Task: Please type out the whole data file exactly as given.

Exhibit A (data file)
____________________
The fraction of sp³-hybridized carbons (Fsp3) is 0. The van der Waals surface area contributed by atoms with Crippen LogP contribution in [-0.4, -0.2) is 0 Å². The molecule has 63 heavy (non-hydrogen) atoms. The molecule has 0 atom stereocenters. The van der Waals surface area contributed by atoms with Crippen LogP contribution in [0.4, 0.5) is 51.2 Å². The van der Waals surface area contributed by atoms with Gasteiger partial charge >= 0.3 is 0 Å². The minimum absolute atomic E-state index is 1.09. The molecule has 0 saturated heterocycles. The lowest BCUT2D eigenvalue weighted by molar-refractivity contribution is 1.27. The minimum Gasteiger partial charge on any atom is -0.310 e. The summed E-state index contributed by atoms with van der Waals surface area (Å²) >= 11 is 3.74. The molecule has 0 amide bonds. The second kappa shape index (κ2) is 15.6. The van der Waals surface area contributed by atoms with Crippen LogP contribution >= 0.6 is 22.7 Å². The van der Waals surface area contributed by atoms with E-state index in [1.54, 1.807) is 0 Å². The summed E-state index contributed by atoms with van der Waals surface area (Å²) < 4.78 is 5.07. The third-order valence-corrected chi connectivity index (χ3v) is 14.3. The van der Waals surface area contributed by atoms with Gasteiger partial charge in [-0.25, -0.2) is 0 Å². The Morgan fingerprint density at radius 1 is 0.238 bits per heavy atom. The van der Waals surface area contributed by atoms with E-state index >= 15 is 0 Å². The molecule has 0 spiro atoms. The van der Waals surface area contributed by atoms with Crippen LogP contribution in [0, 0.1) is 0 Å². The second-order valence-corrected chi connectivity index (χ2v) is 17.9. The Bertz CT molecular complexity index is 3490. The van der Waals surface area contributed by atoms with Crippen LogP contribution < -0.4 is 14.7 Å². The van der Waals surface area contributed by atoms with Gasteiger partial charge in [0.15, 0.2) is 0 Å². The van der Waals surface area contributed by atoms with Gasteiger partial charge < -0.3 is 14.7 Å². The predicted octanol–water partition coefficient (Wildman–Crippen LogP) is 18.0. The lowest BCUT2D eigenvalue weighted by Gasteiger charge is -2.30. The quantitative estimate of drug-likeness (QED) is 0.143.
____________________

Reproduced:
The fraction of sp³-hybridized carbons (Fsp3) is 0. The van der Waals surface area contributed by atoms with Crippen LogP contribution in [-0.4, -0.2) is 0 Å². The molecule has 63 heavy (non-hydrogen) atoms. The molecule has 0 atom stereocenters. The van der Waals surface area contributed by atoms with Crippen LogP contribution in [0.4, 0.5) is 51.2 Å². The van der Waals surface area contributed by atoms with Gasteiger partial charge >= 0.3 is 0 Å². The minimum absolute atomic E-state index is 1.09. The molecule has 0 saturated heterocycles. The lowest BCUT2D eigenvalue weighted by molar-refractivity contribution is 1.27. The minimum Gasteiger partial charge on any atom is -0.310 e. The summed E-state index contributed by atoms with van der Waals surface area (Å²) >= 11 is 3.74. The molecule has 0 amide bonds. The second kappa shape index (κ2) is 15.6. The van der Waals surface area contributed by atoms with Crippen LogP contribution >= 0.6 is 22.7 Å². The van der Waals surface area contributed by atoms with E-state index in [1.54, 1.807) is 0 Å². The summed E-state index contributed by atoms with van der Waals surface area (Å²) < 4.78 is 5.07. The third-order valence-corrected chi connectivity index (χ3v) is 14.3. The van der Waals surface area contributed by atoms with Gasteiger partial charge in [-0.25, -0.2) is 0 Å². The Morgan fingerprint density at radius 1 is 0.238 bits per heavy atom. The van der Waals surface area contributed by atoms with E-state index >= 15 is 0 Å². The molecule has 0 spiro atoms. The van der Waals surface area contributed by atoms with Crippen LogP contribution in [0, 0.1) is 0 Å². The second-order valence-corrected chi connectivity index (χ2v) is 17.9. The Bertz CT molecular complexity index is 3490. The van der Waals surface area contributed by atoms with Crippen LogP contribution < -0.4 is 14.7 Å². The van der Waals surface area contributed by atoms with Gasteiger partial charge in [0.15, 0.2) is 0 Å². The van der Waals surface area contributed by atoms with Gasteiger partial charge < -0.3 is 14.7 Å². The predicted octanol–water partition coefficient (Wildman–Crippen LogP) is 18.0. The lowest BCUT2D eigenvalue weighted by Gasteiger charge is -2.30. The quantitative estimate of drug-likeness (QED) is 0.143.